Operating specifically in the context of armed conflict, international humanitarian law covers only part of the regime of humanitarian assistance. The growing number of disasters and their humanitarian impacts has prompted the need for a framework that addresses the responsibilities of states and humanitarian agencies in disaster settings. This has led to the emergence of international disaster response laws, rules and principles (IDRL), comprised of a collection of international instruments addressing various aspects of post-disaster humanitarian relief. It aims to cover a broad range of rules, including issues related to initiation of disaster assistance, consent, access, conditions of assistance, and movement of personnel and materials (Todres, 2011).
Differing contexts – disasters and armed conflicts
There is often a greater expectation in the case of disasters than in armed conflicts that domestic authorities will take the primary role in international humanitarian aid efforts and will not only facilitate access, but also coordinate it and monitor its effectiveness. In addition, given the longer establishment of IHL, there is much broader acceptance and clarification of the specific rights and obligations in armed conflict. There are fewer conditions that can legitimately be imposed on international humanitarian organisations before allowing them access in conflict settings.
In terms of regulatory concerns, many of the same issues are faced in both disaster and conflict environments. These include regulatory barriers, such as bureaucratic delays in the entry of personnel, goods and equipment; and regulatory gaps, such as the absence of mechanisms to facilitate efficient domestic legal recognition of international organisations. There are also differences, however, for example concerns over security, which may not be as relevant in some disaster situations.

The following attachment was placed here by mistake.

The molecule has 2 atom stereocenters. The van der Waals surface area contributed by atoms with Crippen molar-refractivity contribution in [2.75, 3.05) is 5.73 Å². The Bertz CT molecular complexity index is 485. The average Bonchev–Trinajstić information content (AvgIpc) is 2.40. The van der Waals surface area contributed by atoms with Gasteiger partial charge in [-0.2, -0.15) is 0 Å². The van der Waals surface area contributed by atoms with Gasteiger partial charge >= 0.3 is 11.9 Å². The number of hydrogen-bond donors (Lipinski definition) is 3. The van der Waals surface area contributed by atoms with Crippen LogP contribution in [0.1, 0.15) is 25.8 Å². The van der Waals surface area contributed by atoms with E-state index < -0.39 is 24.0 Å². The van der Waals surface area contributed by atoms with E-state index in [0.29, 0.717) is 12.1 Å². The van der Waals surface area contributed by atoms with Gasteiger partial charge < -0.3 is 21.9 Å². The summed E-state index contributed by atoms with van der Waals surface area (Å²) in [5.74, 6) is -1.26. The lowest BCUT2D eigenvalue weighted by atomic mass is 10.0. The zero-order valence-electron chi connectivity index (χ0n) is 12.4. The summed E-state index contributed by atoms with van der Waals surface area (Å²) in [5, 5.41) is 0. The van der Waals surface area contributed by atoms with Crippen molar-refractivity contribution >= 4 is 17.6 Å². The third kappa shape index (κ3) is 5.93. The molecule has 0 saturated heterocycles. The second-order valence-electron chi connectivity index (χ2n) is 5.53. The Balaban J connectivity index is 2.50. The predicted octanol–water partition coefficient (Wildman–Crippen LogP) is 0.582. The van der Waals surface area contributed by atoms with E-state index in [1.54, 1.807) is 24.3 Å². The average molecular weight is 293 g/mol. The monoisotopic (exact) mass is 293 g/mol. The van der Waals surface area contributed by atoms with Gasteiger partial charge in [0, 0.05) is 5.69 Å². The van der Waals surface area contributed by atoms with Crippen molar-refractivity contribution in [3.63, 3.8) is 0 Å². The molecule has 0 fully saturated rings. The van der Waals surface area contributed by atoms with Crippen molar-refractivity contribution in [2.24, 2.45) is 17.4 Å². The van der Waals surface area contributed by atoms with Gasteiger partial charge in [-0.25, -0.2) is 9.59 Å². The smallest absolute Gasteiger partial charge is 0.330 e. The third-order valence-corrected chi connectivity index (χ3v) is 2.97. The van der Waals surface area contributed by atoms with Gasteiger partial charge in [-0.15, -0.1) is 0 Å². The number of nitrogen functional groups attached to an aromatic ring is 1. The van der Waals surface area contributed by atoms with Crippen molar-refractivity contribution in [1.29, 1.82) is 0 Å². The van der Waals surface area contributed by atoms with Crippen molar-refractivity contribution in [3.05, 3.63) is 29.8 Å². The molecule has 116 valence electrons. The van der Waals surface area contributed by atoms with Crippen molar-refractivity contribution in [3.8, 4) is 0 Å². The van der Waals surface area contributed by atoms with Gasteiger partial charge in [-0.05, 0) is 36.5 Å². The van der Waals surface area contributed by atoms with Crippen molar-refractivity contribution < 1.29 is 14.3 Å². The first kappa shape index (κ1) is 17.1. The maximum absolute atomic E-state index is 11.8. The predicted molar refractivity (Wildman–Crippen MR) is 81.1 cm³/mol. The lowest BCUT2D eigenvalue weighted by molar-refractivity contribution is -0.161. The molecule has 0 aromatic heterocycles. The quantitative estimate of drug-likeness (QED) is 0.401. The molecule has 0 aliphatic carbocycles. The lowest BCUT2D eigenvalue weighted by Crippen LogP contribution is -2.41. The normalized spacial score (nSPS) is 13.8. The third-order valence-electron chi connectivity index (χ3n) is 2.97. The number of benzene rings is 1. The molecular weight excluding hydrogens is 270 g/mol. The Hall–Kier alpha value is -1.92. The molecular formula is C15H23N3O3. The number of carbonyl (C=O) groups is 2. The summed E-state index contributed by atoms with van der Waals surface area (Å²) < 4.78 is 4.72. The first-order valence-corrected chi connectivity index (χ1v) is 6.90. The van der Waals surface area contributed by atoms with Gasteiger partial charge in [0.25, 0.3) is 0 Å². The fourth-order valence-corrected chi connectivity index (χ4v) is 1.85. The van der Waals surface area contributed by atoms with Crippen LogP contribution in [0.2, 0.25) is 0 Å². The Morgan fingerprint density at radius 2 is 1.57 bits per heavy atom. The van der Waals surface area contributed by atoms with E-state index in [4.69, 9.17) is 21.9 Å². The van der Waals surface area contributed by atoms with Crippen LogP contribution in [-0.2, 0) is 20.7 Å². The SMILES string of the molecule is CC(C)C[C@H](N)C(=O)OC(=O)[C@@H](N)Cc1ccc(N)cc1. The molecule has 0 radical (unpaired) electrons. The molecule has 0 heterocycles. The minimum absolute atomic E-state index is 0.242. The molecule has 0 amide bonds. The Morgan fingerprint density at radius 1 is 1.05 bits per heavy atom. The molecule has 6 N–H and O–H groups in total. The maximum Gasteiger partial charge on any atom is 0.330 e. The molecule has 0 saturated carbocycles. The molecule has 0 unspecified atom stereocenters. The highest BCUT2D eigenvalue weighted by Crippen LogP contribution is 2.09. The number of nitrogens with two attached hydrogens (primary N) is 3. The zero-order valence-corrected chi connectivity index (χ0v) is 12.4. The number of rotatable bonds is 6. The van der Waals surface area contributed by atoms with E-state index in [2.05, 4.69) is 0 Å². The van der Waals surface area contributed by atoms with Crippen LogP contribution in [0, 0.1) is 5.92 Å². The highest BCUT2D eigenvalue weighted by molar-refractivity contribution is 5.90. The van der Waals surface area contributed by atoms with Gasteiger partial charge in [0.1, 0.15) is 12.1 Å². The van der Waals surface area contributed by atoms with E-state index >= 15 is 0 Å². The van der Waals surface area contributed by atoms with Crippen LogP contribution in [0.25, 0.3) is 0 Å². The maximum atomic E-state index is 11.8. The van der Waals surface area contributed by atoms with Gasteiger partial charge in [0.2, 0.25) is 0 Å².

In mixed situations, where there is both a disaster and ongoing armed conflict – for example the 2004 tsunami in Sri Lanka – IHL is the governing law. Even if the need for relief is prompted by a natural disaster rather than by ongoing fighting, the obligations of the parties to the conflict in an armed conflict setting remain the same (Fisher, 2007).
What are the main sources of IDRL?
IDRL is not a comprehensive or unified framework. There are no core international treaties, such as the Geneva Conventions and Additional Protocols under IHL. Rather, it consists of a fragmented and piecemeal collection of various international, regional and bilateral treaties, non-binding resolutions, declarations, codes, guidelines, protocols and procedures. This includes relevant provisions of international treaties in other areas of law, such as international human rights law, international refugee law and IHL (in the case of conflict situations).
Treaties: These largely comprise bilateral treaties, covering various areas such as technical assistance, mutual assistance and agreements regulating humanitarian relief between the two state parties. The latter two tend to involve formal rules for the initiation and termination of assistance; and provisions for reducing regulatory barriers (involving e.g. visas and work permits and customs control for relief personal and goods). Regional treaties have largely been adopted for mutual disaster assistance and are in place in the Americas, Asia and Europe.